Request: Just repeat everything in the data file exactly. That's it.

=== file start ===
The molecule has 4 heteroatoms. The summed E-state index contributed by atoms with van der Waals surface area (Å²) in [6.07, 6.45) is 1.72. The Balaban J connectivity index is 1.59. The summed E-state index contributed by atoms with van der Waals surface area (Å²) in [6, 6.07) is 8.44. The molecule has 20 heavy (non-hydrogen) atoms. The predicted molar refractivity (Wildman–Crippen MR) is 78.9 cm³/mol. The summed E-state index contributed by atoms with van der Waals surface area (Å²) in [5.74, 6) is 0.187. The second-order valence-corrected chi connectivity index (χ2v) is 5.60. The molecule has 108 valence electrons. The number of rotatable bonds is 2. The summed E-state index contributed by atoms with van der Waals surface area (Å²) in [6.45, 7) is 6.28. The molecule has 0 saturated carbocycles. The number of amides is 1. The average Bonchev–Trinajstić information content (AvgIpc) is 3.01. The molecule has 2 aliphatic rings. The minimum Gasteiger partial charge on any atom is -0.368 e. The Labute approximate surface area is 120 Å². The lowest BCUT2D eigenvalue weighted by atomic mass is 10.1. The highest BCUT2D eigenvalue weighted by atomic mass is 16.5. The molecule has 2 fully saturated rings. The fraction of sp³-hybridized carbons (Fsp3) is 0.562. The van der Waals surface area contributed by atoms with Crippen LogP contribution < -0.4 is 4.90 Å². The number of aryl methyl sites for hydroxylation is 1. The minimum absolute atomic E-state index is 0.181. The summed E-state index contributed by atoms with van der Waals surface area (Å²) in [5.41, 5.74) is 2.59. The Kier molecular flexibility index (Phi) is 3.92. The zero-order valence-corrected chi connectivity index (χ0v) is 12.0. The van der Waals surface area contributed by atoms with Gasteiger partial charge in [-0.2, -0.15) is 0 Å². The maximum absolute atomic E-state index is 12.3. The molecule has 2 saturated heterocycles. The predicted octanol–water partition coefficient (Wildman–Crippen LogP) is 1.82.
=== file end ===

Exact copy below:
The molecule has 4 heteroatoms. The summed E-state index contributed by atoms with van der Waals surface area (Å²) in [6.07, 6.45) is 1.72. The Balaban J connectivity index is 1.59. The summed E-state index contributed by atoms with van der Waals surface area (Å²) in [6, 6.07) is 8.44. The molecule has 20 heavy (non-hydrogen) atoms. The predicted molar refractivity (Wildman–Crippen MR) is 78.9 cm³/mol. The summed E-state index contributed by atoms with van der Waals surface area (Å²) in [5.74, 6) is 0.187. The second-order valence-corrected chi connectivity index (χ2v) is 5.60. The molecule has 108 valence electrons. The number of rotatable bonds is 2. The summed E-state index contributed by atoms with van der Waals surface area (Å²) in [6.45, 7) is 6.28. The molecule has 0 saturated carbocycles. The number of amides is 1. The average Bonchev–Trinajstić information content (AvgIpc) is 3.01. The molecule has 2 aliphatic rings. The minimum Gasteiger partial charge on any atom is -0.368 e. The Labute approximate surface area is 120 Å². The lowest BCUT2D eigenvalue weighted by atomic mass is 10.1. The highest BCUT2D eigenvalue weighted by atomic mass is 16.5. The molecule has 2 fully saturated rings. The fraction of sp³-hybridized carbons (Fsp3) is 0.562. The van der Waals surface area contributed by atoms with Crippen LogP contribution < -0.4 is 4.90 Å². The number of aryl methyl sites for hydroxylation is 1. The minimum absolute atomic E-state index is 0.181. The summed E-state index contributed by atoms with van der Waals surface area (Å²) in [5.41, 5.74) is 2.59. The Kier molecular flexibility index (Phi) is 3.92. The zero-order valence-corrected chi connectivity index (χ0v) is 12.0. The van der Waals surface area contributed by atoms with Gasteiger partial charge in [-0.2, -0.15) is 0 Å². The maximum absolute atomic E-state index is 12.3. The molecule has 2 saturated heterocycles. The predicted octanol–water partition coefficient (Wildman–Crippen LogP) is 1.82.